Billeter, J.-C., Atallah, J., Krupp, J. J., Millar, J. G., & Levine, J. D. (2009). Specialized cells tag sexual and species identity in Drosophila melanogaster. Nature, 461(7266): 987–991.
 Shahandeh, M. P., A. Pischedda, and T. L. Turner, (2018) Male mate choice via cuticular hydrocarbon pheromones drives reproductive isolation between Drosophila species. Evolution, 72: 123–135.
 Shirangi TR, Dufour HD, Williams TM, Carroll SB. (2009). Rapid evolution of sex pheromone-producing enzyme expression in Drosophila. PLoS Biol 7(8):e1000168.
 Chertemps T, Duportets L, Labeur C, Ueda R, Takahashi K, Saigo K, et al. (2007). A female biased expressed elongase involved in long-chain hydrocarbon biosynthesis and courtship behavior in Drosophila melanogaster. PNAS, 104(11):4273–8.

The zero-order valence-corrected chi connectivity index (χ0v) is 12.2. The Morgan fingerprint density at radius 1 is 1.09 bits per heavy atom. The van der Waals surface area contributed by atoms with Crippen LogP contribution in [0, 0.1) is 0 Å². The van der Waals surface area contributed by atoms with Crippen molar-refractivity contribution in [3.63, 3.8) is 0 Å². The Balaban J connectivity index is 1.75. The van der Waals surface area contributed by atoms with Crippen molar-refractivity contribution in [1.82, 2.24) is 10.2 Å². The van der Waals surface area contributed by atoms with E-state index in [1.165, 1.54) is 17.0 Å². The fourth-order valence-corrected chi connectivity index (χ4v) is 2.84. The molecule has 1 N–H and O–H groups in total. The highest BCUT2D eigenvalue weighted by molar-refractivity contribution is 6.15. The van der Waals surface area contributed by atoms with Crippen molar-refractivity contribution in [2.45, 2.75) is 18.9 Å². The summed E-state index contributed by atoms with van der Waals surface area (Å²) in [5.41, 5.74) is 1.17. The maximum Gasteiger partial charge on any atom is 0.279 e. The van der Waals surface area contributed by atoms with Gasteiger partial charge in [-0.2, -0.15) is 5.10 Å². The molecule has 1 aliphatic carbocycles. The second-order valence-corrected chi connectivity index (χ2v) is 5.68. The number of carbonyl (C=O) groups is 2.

Seeholzer LF, Seppo M, Stern DL, Ruta V., (2018) Evolution of a central neural
circuit underlies Drosophila mate preferences. Nature, 559(7715):564–9.
 A. Pischedda*, Shahandeh, M.P.*, Turner, T.L., (2020). The loci of behavioral evolution: evidence that Fas2 and tilB underlie differences in pupation site choice behavior between Drosophila melanogaster and D. simulans. Molecular Biology and Evolution, 37(3): 864-880. https://doi.org/10.1093/molbev/msz274
*denotes co-first authors